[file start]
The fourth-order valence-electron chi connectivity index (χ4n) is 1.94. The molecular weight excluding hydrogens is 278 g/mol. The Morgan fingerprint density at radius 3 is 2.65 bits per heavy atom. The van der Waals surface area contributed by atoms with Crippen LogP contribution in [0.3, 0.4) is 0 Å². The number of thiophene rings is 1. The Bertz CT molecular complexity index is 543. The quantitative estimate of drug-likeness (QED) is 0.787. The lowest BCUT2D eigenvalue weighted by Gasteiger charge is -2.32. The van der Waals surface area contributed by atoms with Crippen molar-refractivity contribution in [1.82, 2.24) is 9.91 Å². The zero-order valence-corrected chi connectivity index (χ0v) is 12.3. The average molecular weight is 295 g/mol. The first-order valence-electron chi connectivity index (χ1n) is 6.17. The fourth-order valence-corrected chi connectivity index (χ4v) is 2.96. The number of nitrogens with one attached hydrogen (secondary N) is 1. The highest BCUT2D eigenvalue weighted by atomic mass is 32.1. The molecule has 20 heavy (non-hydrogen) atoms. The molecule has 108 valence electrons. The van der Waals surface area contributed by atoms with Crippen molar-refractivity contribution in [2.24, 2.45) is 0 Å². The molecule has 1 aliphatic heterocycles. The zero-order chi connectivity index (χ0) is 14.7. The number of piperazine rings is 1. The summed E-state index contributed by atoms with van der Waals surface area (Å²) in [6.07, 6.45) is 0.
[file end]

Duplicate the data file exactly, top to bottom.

The fourth-order valence-electron chi connectivity index (χ4n) is 1.94. The molecular weight excluding hydrogens is 278 g/mol. The Morgan fingerprint density at radius 3 is 2.65 bits per heavy atom. The van der Waals surface area contributed by atoms with Crippen LogP contribution in [0.3, 0.4) is 0 Å². The number of thiophene rings is 1. The Bertz CT molecular complexity index is 543. The quantitative estimate of drug-likeness (QED) is 0.787. The lowest BCUT2D eigenvalue weighted by Gasteiger charge is -2.32. The van der Waals surface area contributed by atoms with Crippen molar-refractivity contribution in [1.82, 2.24) is 9.91 Å². The zero-order valence-corrected chi connectivity index (χ0v) is 12.3. The average molecular weight is 295 g/mol. The first-order valence-electron chi connectivity index (χ1n) is 6.17. The fourth-order valence-corrected chi connectivity index (χ4v) is 2.96. The number of nitrogens with one attached hydrogen (secondary N) is 1. The highest BCUT2D eigenvalue weighted by atomic mass is 32.1. The molecule has 20 heavy (non-hydrogen) atoms. The molecule has 108 valence electrons. The van der Waals surface area contributed by atoms with Crippen molar-refractivity contribution in [2.24, 2.45) is 0 Å². The molecule has 1 aliphatic heterocycles. The zero-order chi connectivity index (χ0) is 14.7. The number of piperazine rings is 1. The summed E-state index contributed by atoms with van der Waals surface area (Å²) in [6.07, 6.45) is 0.